A 2004 Park Field High School, Missouri, graduate and Ho Chi Minh City, Vietnam native is serving in the U.S. Navy aboard the Ticonderoga-class guided-missile cruiser USS Bunker Hill (CG 52).
Chief Electrician’s Mate Tho Nguyen is the leading chief petty officer for the electrical engineering division aboard Bunker Hill, which is currently on a scheduled deployment to the Indo-Pacific and is in Da Nang, Vietnam, for a scheduled port visit.
As a subject matter expert in electrical engineering, his responsibilities include the maintenance of all electrical equipment and oversight of a crew of electrical engineers. “I joined the Navy because I was floating by in college,” said Nguyen. “I went for two years and decided it wasn’t for me so I looked toward the military as an alternative.”
Bunker Hill was commissioned on Sept. 20, 1986 and is the second United States warship to bear the name, behind the original Essex-class aircraft carrier USS Bunker Hill (CV 17), which was launched during World War II. Bunker Hill measures approximately 567 feet and is powered by four gas turbines that allow it to travel at over 37 mph in open seas. The ship is named in honor of the Revolutionary War battle, the Battle of Bunker Hill.
Bunker Hill has been a part of many historical events that include humanitarian missions and conflict during its 33 years of service.
In November 1990, Bunker Hill sailed in support of Operation Desert Shield and Operation Desert Storm, served as the multinational Air Warfare Commander and was one of the first ships to launch a Tomahawk cruise missile against Iraqi targets. Following the conclusion of the Persian Gulf War, Bunker Hill participated in organizing and establishing Operation Southern Watch, the complex enforcement of the United Nations-established no-fly zone over southern Iraq.
In 2010, Bunker Hill participated in Operation Unified Response and provided first-response critical care and aid to six Haitian villages following a devastating earthquake. Approximately 33 officers and 327 enlisted men and women make up the Bunker Hill crew. "I want my Sailors to feel like we’re a family," said Nguyen. "I want my guys to feel trusted, so I let them work on their own for the most part, I don’t like to micro manage.”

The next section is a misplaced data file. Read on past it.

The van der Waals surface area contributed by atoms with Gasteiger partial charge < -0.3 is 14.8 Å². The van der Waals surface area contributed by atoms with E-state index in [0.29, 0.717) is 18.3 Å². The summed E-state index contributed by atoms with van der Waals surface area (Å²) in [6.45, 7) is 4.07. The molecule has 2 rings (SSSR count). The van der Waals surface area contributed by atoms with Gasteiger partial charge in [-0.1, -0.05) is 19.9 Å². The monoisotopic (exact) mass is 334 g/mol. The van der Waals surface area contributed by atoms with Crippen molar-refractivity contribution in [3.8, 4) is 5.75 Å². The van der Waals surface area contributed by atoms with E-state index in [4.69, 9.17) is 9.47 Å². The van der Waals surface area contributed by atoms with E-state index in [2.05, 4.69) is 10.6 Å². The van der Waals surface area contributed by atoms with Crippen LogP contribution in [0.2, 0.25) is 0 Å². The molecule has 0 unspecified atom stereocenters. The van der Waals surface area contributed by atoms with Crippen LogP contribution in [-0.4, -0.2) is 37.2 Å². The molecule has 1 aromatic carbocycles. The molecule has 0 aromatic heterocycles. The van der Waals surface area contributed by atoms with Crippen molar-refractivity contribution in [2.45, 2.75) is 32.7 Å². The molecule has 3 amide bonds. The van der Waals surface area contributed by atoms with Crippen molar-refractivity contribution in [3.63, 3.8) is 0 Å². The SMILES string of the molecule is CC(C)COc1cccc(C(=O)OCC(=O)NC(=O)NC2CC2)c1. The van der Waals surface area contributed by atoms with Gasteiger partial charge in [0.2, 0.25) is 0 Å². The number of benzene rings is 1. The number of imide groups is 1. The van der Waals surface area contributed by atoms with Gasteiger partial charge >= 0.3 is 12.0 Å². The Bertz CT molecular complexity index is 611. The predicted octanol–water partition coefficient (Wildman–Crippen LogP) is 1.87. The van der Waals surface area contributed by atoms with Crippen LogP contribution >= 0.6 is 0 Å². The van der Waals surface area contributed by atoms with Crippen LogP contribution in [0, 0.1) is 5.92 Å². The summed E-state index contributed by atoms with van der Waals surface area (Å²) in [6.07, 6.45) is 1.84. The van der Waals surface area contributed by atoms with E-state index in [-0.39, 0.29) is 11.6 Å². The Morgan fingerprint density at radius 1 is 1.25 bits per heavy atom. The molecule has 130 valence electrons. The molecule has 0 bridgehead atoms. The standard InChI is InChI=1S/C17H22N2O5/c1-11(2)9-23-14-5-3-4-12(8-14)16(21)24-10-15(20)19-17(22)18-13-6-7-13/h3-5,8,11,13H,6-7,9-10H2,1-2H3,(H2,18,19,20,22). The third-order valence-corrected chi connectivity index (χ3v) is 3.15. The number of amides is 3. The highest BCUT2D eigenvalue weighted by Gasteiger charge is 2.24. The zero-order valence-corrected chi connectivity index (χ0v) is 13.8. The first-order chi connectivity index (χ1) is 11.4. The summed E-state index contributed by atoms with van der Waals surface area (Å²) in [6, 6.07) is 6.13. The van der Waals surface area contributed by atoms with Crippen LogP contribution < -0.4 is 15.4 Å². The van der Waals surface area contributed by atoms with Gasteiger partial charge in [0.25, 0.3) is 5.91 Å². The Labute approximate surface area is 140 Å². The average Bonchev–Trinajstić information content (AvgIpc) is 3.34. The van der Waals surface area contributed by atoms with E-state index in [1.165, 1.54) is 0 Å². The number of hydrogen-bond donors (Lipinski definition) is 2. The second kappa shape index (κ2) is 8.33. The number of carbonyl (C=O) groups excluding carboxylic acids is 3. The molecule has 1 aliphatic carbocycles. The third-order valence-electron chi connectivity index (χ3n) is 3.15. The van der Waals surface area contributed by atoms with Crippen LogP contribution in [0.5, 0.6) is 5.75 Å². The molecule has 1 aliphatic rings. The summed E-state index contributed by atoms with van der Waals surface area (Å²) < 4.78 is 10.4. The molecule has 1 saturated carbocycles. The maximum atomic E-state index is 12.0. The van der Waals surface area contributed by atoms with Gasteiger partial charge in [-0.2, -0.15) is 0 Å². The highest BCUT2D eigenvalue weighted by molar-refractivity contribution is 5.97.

Nguyen said being a chief in the Navy means being a keeper of tradition and knowledge.
"When I was going through the ranks I saw some things that I would have done differently,” said Nguyen. “So to me the most important thing about being a chief is the ability to make an impact in my Sailors’ lives.”
Nguyen said he would like to eventually settle down with his partner and start a family. Currently they have a dog, two cats and a turtle, but would eventually like to have kids and buy a house in San Diego.
“My family and I migrated to the United States in 1996,” said Nguyen. “We ended up in Springfield, Missouri, where I lived and went to school and then eventually college.” Nguyen said it was interesting coming from Vietnam as an 11-year-old and growing up in the United States. “My Vietnamese isn’t what it used to be, sometimes it comes back to me after having conversations with my mother,” said Nguyen “I haven’t been back to Vietnam in over 20 years, so I look forward to reconnecting with my culture.”Nguyen said even though he lived in an Americanized house hold, he looks forward to experiencing his roots in Vietnam and enjoying the food.